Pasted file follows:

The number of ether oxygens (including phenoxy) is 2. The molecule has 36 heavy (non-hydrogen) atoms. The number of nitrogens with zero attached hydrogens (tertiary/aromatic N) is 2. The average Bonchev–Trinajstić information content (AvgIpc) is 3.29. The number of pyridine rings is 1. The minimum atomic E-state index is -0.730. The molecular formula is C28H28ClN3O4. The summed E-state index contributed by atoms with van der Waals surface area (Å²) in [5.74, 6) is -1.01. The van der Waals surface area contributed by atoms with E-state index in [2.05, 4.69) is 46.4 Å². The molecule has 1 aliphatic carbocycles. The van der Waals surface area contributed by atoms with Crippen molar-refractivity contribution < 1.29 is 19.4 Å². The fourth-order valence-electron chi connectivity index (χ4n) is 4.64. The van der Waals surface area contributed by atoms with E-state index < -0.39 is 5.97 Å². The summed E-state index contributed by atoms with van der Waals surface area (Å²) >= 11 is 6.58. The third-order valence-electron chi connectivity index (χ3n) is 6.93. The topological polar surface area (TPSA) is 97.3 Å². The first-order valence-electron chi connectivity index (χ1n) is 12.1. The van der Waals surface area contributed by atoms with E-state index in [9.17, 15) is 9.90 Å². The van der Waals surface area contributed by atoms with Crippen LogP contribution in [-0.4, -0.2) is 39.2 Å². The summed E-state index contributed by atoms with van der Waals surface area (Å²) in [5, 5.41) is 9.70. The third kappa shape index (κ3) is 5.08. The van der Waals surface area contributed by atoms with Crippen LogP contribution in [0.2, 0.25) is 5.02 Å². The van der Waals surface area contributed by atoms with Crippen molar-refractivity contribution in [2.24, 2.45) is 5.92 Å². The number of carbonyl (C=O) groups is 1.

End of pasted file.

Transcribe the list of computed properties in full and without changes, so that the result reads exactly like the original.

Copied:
The number of ether oxygens (including phenoxy) is 2. The molecule has 36 heavy (non-hydrogen) atoms. The number of nitrogens with zero attached hydrogens (tertiary/aromatic N) is 2. The average Bonchev–Trinajstić information content (AvgIpc) is 3.29. The number of pyridine rings is 1. The minimum atomic E-state index is -0.730. The molecular formula is C28H28ClN3O4. The summed E-state index contributed by atoms with van der Waals surface area (Å²) in [5.74, 6) is -1.01. The van der Waals surface area contributed by atoms with E-state index in [2.05, 4.69) is 46.4 Å². The molecule has 1 aliphatic carbocycles. The van der Waals surface area contributed by atoms with Crippen molar-refractivity contribution < 1.29 is 19.4 Å². The fourth-order valence-electron chi connectivity index (χ4n) is 4.64. The van der Waals surface area contributed by atoms with E-state index < -0.39 is 5.97 Å². The summed E-state index contributed by atoms with van der Waals surface area (Å²) >= 11 is 6.58. The third-order valence-electron chi connectivity index (χ3n) is 6.93. The topological polar surface area (TPSA) is 97.3 Å². The first-order valence-electron chi connectivity index (χ1n) is 12.1. The van der Waals surface area contributed by atoms with E-state index in [9.17, 15) is 9.90 Å². The van der Waals surface area contributed by atoms with Crippen LogP contribution in [-0.4, -0.2) is 39.2 Å². The summed E-state index contributed by atoms with van der Waals surface area (Å²) in [5, 5.41) is 9.70. The third kappa shape index (κ3) is 5.08. The van der Waals surface area contributed by atoms with Crippen LogP contribution in [0.2, 0.25) is 5.02 Å². The van der Waals surface area contributed by atoms with Crippen molar-refractivity contribution in [2.24, 2.45) is 5.92 Å². The number of carbonyl (C=O) groups is 1.